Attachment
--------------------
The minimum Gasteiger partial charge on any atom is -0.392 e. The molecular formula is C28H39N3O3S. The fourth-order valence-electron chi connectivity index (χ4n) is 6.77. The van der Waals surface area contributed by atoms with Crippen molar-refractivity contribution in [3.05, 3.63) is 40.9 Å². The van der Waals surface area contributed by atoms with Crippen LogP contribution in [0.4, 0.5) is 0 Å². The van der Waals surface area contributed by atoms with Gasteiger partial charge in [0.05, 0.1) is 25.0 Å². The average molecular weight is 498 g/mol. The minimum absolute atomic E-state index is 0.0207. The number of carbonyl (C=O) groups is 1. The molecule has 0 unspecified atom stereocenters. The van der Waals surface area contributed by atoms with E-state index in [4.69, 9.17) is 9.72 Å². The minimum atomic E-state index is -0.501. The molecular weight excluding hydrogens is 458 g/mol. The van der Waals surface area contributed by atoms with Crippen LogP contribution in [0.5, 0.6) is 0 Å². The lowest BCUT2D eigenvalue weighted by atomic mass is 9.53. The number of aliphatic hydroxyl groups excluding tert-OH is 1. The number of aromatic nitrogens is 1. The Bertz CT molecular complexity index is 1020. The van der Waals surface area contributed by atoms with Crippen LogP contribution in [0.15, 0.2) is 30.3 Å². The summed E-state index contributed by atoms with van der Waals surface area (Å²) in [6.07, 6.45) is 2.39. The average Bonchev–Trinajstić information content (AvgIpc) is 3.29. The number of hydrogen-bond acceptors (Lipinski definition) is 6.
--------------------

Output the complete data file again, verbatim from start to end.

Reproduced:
The minimum Gasteiger partial charge on any atom is -0.392 e. The molecular formula is C28H39N3O3S. The fourth-order valence-electron chi connectivity index (χ4n) is 6.77. The van der Waals surface area contributed by atoms with Crippen molar-refractivity contribution in [3.05, 3.63) is 40.9 Å². The van der Waals surface area contributed by atoms with Crippen LogP contribution in [0.4, 0.5) is 0 Å². The van der Waals surface area contributed by atoms with Gasteiger partial charge in [0.05, 0.1) is 25.0 Å². The average molecular weight is 498 g/mol. The minimum absolute atomic E-state index is 0.0207. The number of carbonyl (C=O) groups is 1. The molecule has 0 unspecified atom stereocenters. The van der Waals surface area contributed by atoms with E-state index in [4.69, 9.17) is 9.72 Å². The minimum atomic E-state index is -0.501. The molecular weight excluding hydrogens is 458 g/mol. The van der Waals surface area contributed by atoms with Crippen LogP contribution in [0.5, 0.6) is 0 Å². The lowest BCUT2D eigenvalue weighted by atomic mass is 9.53. The number of aliphatic hydroxyl groups excluding tert-OH is 1. The number of aromatic nitrogens is 1. The Bertz CT molecular complexity index is 1020. The van der Waals surface area contributed by atoms with Crippen LogP contribution in [0.15, 0.2) is 30.3 Å². The summed E-state index contributed by atoms with van der Waals surface area (Å²) in [6.07, 6.45) is 2.39. The average Bonchev–Trinajstić information content (AvgIpc) is 3.29. The number of hydrogen-bond acceptors (Lipinski definition) is 6.